The schools are out and summer holidays are in, giving us more time to get out and about to enjoy the nature on our doorstep.
The intense heatwave that we have experienced for the past month remains as an overwhelming factor affecting both us and the natural world, despite the welcome rain that finally arrived at the end of July. We will need to find ways to adapt to the changing climate that the northern hemisphere has experienced through this summer, with the heatwave made more than twice as likely due to manmade climate change and thought that it could occur every other year by the 2040s.
Turning our attention to the heavens, the night skies this month play host to the greatest meteor shower of the year, the Perseids produced by comet Swift-Tuttle, which reach a peak after midnight on the night of 12-13th August with up to 60 meteors per hour. Now is also the best opportunity to see a number of planets, with the red planet Mars at its closest point to Earth for 250 years (!) as well as Venus at its highest point above the horizon in the western evening sky.
The activity of both wildlife and farmers is now at its height, as animals feast on the abundant wild food and tractors are busy out in the fields. August is the month of harvest for most crops such as wheat and barley, although this year their growth has been impacted by the summer drought. Harvest time leaves the characteristic round straw bales (used for livestock) lying on the stubble, which is swiftly ploughed back in to prepare the ground for the next autumn-sown crop.
Although the fields may now look bare and dry where crops have been grown, chalk downland continues to host a colourful display of wild flowers such as the Round-headed Rampion, known as the ‘Pride of Sussex’ with its delicate purple low-growing flowers nodding in the breeze. Less popular with landowners is the common yellow Ragwort ‘weed’, as it is poisonous to livestock but is highly attractive to the black and orange striped caterpillars of the Cinnabar moth – whose warning colours advise of its own toxic nature! These have been present in great abundance this year.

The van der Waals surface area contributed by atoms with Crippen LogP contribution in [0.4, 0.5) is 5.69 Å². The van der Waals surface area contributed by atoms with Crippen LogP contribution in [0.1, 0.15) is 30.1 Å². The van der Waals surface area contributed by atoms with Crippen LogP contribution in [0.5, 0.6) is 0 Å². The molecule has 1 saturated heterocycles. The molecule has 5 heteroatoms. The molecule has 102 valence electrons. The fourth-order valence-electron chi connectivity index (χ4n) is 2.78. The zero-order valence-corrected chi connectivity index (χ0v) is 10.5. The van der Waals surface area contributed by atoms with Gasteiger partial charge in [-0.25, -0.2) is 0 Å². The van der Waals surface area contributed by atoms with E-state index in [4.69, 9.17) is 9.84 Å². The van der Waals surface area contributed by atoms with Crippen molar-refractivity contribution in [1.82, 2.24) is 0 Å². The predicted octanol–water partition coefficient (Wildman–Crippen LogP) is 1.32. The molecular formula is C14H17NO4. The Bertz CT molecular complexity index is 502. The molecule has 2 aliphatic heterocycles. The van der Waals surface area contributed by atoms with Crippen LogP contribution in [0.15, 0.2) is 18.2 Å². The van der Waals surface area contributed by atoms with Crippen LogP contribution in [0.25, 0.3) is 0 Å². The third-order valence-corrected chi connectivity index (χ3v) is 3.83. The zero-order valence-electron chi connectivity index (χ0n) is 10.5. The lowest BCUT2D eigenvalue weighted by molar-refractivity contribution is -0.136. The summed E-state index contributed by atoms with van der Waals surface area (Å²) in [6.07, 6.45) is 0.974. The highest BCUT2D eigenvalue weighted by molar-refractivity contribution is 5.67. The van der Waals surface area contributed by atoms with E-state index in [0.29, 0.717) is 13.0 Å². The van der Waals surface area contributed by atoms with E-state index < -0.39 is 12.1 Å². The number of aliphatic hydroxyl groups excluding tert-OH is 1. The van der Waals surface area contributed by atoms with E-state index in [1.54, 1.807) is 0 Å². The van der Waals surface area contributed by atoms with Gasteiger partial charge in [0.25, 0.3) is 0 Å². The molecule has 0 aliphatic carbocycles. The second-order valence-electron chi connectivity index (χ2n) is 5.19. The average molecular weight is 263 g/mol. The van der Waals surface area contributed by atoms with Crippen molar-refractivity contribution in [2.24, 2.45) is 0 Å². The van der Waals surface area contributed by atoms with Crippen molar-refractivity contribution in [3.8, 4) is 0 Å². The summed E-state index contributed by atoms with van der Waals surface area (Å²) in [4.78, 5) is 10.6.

The Downs are also the place to go for insects to find some of our characteristic rare blue butterflies such as the pastel-coloured Chalkhill Blue. Areas of long grass are also great places to lie back and listen to the chirping of Grasshoppers and Crickets, that ‘stridulate’ by rubbing their leg to produce their inimitable sound.
Meanwhile in hedgerows, and along roadsides and any rough ground, you can forage for wild food including abundant crops of ripe Blackberries, as well as Elderberries too.
The place to go on a hot day to cool down is of course the beach. Why not venture beyond the well-known shingle beaches of Brighton & Hove to go rock-pooling on the chalk reef that runs east of Brighton Marina along the Undercliff – an area designated as a national ‘Marine Conservation Zone’? There you can find hidden amongst the crevices Goby fish, Crabs, Sea Anemones, Snails and shellfish.
Over our heads meanwhile you will start to see flocks of birds gathering to migrate back south for the winter, now that the breeding season is at an end. Swifts, Swallows and House Martins will be tumbling across the sky feeding up before their long journey, with the Swift being the first to leave. Roving gangs of juvenile Starlings congregate over farmland and woodland searching for food.
Bats too are still very active at this time of year, feeding on the abundant insect life on the wing including ‘undesirables’ such as midges and mosquitoes.
Check out our ‘Explore The Living Coast’ interactive map for information and inspiration on the world around us!